“How do you find conditions in America?”

“I haven’t been to America for months. I’m in business in Prague, representing a couple of concerns there. They don’t know about me down there.”

Alix smiled.

“Remember the night of George Hardt’s bachelor dinner here?” said Charlie. “By the way, what’s become of Claude Fessenden?”

Alix lowered his voice confidentially: “He’s in Paris, but he doesn’t come here any more. Paul doesn’t allow it. He ran up a bill of thirty thousand francs, charging all his drinks and his lunches, and usually his dinner, for more than a year. And when Paul finally told him he had to pay, he gave him a bad check.”

Alix shook his head sadly.

“I don’t understand it, such a dandy fellow. Now he’s all bloated up–” He made a plump apple of his hands.

Charlie watched a group of strident queens installing themselves in a corner.

“Nothing affects them,” he thought. “Stocks rise and fall, people loaf or work, but they go on forever.” The place oppressed him. He called for the dice and shook with Alix for the drink.

“Here for long, Mr. Wales?”

“I’m here for four or five days to see my little girl.”

“Oh-h! You have a little girl?”

Outside, the fire-red, gas-blue, ghost-green signs shone smokily through the tranquil rain. It was late afternoon and the streets were in movement; the bistros gleamed. At the corner of the Boulevard des Capucines he took a taxi. The Place de la Concorde moved by in pink majesty; they crossed the logical Seine, and Charlie felt the sudden provincial quality of the Left Bank.

Charlie directed his taxi to the Avenue de l’Opera, which was out of his way. But he wanted to see the blue hour spread over the magnificent façade, and imagine that the cab horns, playing endlessly the first few bars of La Plus que Lent, were the trumpets of the Second Empire. They were closing the iron grill in front of Brentano’s Book-store, and people were already at dinner behind the trim little bourgeois hedge of Duval’s. He had never eaten at a really cheap restaurant in Paris. Five-course dinner, four francs fifty, eighteen cents, wine included. For some odd reason he wished that he had.

As they rolled on to the Left Bank and he felt its sudden provincialism, he thought, “I spoiled this city for myself. I didn’t realize it, but the days came along one after another, and then two years were gone, and everything was gone, and I was gone.”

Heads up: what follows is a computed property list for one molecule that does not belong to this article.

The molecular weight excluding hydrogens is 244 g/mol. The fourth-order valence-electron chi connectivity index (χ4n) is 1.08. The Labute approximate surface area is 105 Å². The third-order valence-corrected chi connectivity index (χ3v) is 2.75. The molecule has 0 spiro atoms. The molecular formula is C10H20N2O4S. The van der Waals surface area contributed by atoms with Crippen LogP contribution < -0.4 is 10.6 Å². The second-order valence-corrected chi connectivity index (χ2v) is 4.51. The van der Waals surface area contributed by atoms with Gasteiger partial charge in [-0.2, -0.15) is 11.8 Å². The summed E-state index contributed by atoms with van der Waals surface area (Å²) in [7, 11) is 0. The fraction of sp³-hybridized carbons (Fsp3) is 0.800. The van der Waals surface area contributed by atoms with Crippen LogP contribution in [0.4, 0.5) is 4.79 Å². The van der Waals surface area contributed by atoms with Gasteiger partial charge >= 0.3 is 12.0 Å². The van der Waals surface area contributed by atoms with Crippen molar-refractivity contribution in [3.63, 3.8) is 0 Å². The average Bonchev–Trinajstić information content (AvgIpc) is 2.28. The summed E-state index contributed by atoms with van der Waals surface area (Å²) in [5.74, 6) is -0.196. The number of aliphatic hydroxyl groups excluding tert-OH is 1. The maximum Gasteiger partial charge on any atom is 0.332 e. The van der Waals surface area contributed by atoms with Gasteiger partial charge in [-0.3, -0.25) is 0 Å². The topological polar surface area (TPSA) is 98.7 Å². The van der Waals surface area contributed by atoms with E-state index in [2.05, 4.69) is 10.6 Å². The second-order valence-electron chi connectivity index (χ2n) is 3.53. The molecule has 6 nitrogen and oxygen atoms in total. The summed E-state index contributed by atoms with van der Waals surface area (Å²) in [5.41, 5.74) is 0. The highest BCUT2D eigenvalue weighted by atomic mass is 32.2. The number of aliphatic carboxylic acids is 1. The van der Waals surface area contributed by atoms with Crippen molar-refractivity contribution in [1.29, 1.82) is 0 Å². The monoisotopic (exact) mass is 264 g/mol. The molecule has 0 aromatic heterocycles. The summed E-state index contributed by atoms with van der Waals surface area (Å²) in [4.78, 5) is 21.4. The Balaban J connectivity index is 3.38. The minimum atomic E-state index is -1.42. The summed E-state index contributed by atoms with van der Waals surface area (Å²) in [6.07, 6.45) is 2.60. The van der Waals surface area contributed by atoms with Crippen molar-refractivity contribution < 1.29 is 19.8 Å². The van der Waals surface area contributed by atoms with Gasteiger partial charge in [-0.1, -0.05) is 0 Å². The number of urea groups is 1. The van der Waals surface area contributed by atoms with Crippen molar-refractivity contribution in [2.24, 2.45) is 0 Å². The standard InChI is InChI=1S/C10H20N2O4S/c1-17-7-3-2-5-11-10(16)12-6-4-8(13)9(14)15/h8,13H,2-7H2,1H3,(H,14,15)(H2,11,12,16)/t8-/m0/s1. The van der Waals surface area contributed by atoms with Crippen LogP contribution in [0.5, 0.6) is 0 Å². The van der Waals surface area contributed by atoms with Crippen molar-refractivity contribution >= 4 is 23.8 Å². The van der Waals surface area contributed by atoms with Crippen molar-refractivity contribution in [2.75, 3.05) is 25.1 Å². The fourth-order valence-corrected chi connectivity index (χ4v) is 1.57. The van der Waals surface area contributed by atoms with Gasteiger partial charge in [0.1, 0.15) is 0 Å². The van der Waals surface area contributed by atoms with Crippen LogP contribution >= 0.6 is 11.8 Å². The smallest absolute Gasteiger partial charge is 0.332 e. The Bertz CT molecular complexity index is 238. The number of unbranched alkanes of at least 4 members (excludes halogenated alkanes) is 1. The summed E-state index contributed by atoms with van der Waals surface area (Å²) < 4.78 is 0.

He was thirty-five, and good to look at. The Irish mobility of his face was sobered by a deep wrinkle between his eyes. As he rang his brother-in-law’s bell in the Rue Palatine, the wrinkle deepened till it pulled down his brows; he felt a cramping sensation in his belly. From behind the maid who opened the door darted a lovely little girl of nine who shrieked “Daddy!” and flew up, struggling like a fish, into his arms. She pulled his head around by one ear and set her cheek against his.

“My old pie,” he said.

“Oh, daddy, daddy, daddy, daddy, dads, dads, dads!”

She drew him into the salon, where the family waited, a boy and girl his daughter’s age, his sister-in-law and her husband. He greeted Marion with his voice pitched carefully to avoid either feigned enthusiasm or dislike, but her response was more frankly tepid, though she minimized her expression of unalterable distrust by directing her regard toward his child. The two men clasped hands in a friendly way and Lincoln Peters rested his for a moment on Charlie’s shoulder.

The room was warm and comfortably American. The three children moved intimately about, playing through the yellow oblongs that led to other rooms; the cheer of six o’clock spoke in the eager smacks of the fire and the sounds of French activity in the kitchen. But Charlie did not relax; his heart sat up rigidly in his body and he drew confidence from his daughter, who from time to time came close to him, holding in her arms the doll he had brought.

“Really extremely well,” he declared in answer to Lincoln’s question. “There’s a lot of business there that isn’t moving at all, but we’re doing even better than ever. In fact, damn well. I’m bringing my sister over from America next month to keep house for me. My income last year was bigger than it was when I had money. You see, the Czechs–“

His boasting was for a specific purpose; but after a moment, seeing a faint restiveness in Lincoln’s eye, he changed the subject:

“Those are fine children of yours, well brought up, good manners.”

“We think Honoria’s a great little girl too.”